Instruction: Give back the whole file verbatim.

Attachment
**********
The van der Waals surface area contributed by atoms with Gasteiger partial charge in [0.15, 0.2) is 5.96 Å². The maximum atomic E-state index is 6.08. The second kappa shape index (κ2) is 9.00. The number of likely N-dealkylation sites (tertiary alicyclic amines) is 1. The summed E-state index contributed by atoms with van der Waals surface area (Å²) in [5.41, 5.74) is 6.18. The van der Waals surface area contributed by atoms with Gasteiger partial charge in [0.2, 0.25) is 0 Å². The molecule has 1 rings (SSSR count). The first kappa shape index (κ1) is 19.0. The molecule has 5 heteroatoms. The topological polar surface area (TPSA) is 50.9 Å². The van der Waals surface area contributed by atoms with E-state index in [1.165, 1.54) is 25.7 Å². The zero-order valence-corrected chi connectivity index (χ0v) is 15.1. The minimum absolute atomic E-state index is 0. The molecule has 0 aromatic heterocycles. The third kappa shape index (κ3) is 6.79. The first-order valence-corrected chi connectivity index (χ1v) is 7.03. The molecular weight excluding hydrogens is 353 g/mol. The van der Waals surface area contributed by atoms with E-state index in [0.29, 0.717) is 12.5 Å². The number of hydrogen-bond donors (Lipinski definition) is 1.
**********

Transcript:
The van der Waals surface area contributed by atoms with Gasteiger partial charge in [0.15, 0.2) is 5.96 Å². The maximum atomic E-state index is 6.08. The second kappa shape index (κ2) is 9.00. The number of likely N-dealkylation sites (tertiary alicyclic amines) is 1. The summed E-state index contributed by atoms with van der Waals surface area (Å²) in [5.41, 5.74) is 6.18. The van der Waals surface area contributed by atoms with Gasteiger partial charge in [0.2, 0.25) is 0 Å². The molecule has 1 rings (SSSR count). The first kappa shape index (κ1) is 19.0. The molecule has 5 heteroatoms. The topological polar surface area (TPSA) is 50.9 Å². The van der Waals surface area contributed by atoms with E-state index in [1.165, 1.54) is 25.7 Å². The zero-order valence-corrected chi connectivity index (χ0v) is 15.1. The minimum absolute atomic E-state index is 0. The molecule has 0 aromatic heterocycles. The third kappa shape index (κ3) is 6.79. The first-order valence-corrected chi connectivity index (χ1v) is 7.03. The molecular weight excluding hydrogens is 353 g/mol. The van der Waals surface area contributed by atoms with E-state index in [0.29, 0.717) is 12.5 Å². The number of hydrogen-bond donors (Lipinski definition) is 1.